- Questions that have very simple answers: This includes multiple choice, short answer, and true/false questions, to name a few.
There are questions that might be better to include:
- Questions that require students to explain reasoning or show their thought processes: One rule of thumb is that if it requires a rubric to grade, it is likely a question that’s more difficult to cheat on. These types of questions can require a bit more time grading but can also sometimes efficiently address several standards in one question. So keep in mind that you’ll likely need to use fewer of these types of questions when compared to their more simple counterparts.
- Tech-enhanced items (TEIs): Particularly focus on TEIs that can be computer-graded, so as to save teachers time. These item types might include “drag and drop” and “hot text” question types.
Reframe purpose, be clear, and ask students to commit
Before assessing, consider talking to students about the assessment being a tool that helps the teacher refine their teaching skills as much as it is a place for students to reflect and enhance their own thinking. These kinds of discussions are more effective if you have built practices promoting a growth mindset throughout a school year, but if not, this is a great place to start.
Before an assessment is given, teachers should also engage in more targeted conversation about academic integrity and its value. It should also be stated what kind of collaboration and resources are and are not acceptable, with explicit examples.
After making expectations clear, there is evidence to show that if students are provided a statement to sign before they start an assessment that they agree to follow the guidelines that have been discussed, the likelihood of them cheating decreases.
Considering anti-cheating technology? Consider ROI
The field of anti-cheating technology is growing. The mechanisms range from very simple and low cost to very intense—and in many cases very expensive.
Many technological solutions are already “baked into” platforms and do not require an additional financial investment. Some of these might include randomizing questions or choice-order within test questions. This is an example of a highly effective anti-cheating technology that may be included as an option in your assessment platforms as it is in Illuminate DnA.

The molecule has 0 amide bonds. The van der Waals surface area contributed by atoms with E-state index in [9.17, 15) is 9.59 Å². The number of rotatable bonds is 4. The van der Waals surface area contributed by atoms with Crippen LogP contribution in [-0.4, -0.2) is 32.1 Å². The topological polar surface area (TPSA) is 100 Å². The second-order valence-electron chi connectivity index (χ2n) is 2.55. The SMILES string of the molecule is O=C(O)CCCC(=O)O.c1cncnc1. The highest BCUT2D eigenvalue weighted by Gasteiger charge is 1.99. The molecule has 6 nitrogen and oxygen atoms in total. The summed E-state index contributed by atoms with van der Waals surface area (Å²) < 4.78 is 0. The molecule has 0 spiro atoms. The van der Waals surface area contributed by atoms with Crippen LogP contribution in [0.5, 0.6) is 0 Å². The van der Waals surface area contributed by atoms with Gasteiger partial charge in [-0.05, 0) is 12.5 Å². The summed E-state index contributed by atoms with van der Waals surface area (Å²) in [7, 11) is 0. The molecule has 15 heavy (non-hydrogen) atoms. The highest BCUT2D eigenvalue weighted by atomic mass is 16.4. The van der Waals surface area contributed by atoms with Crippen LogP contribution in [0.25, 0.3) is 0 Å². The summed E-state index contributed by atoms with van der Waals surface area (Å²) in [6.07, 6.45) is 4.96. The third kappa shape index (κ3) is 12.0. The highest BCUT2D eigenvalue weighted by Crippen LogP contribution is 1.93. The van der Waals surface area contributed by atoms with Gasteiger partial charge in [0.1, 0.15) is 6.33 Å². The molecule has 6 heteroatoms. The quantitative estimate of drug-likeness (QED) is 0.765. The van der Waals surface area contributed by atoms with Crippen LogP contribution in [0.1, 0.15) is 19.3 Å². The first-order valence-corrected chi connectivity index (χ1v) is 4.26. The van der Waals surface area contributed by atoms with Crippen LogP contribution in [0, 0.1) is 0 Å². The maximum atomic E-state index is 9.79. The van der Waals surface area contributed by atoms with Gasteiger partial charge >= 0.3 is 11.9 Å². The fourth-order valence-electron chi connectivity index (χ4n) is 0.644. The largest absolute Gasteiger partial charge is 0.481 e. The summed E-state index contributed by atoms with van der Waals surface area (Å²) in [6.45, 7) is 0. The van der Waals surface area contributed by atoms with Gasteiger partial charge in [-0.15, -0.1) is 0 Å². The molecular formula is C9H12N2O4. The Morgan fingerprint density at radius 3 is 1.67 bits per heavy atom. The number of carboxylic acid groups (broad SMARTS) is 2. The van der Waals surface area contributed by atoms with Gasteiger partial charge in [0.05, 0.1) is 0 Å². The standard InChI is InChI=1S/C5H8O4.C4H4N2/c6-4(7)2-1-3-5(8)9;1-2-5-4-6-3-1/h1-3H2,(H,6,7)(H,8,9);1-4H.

Other examples include things like locked browsers, which prevent students from accessing other websites on their device while assessing. This is an example of anti-cheating technology that may have worked well in a brick-and-mortar setting but are possibly rendered ineffective in a remote setting, where students may have ready access to other devices.
The ineffectiveness of some traditional anti-cheating methods within remote environments has caused some schools to go in search of more expensive and more complex solutions. For instance, there are technologies that look for incongruous results-based changes in data trends for individual students. There are also products and services to “watch” students taking tests.
Again, although these technologies may have a place, it may not be the best priority for schools that are adapting to our new normal. Practices that help curb motivation around cheating stand to serve us longer than investing in these technologies that may not actually serve student needs. As schools do consider anti-cheating technology, three things should be evaluated: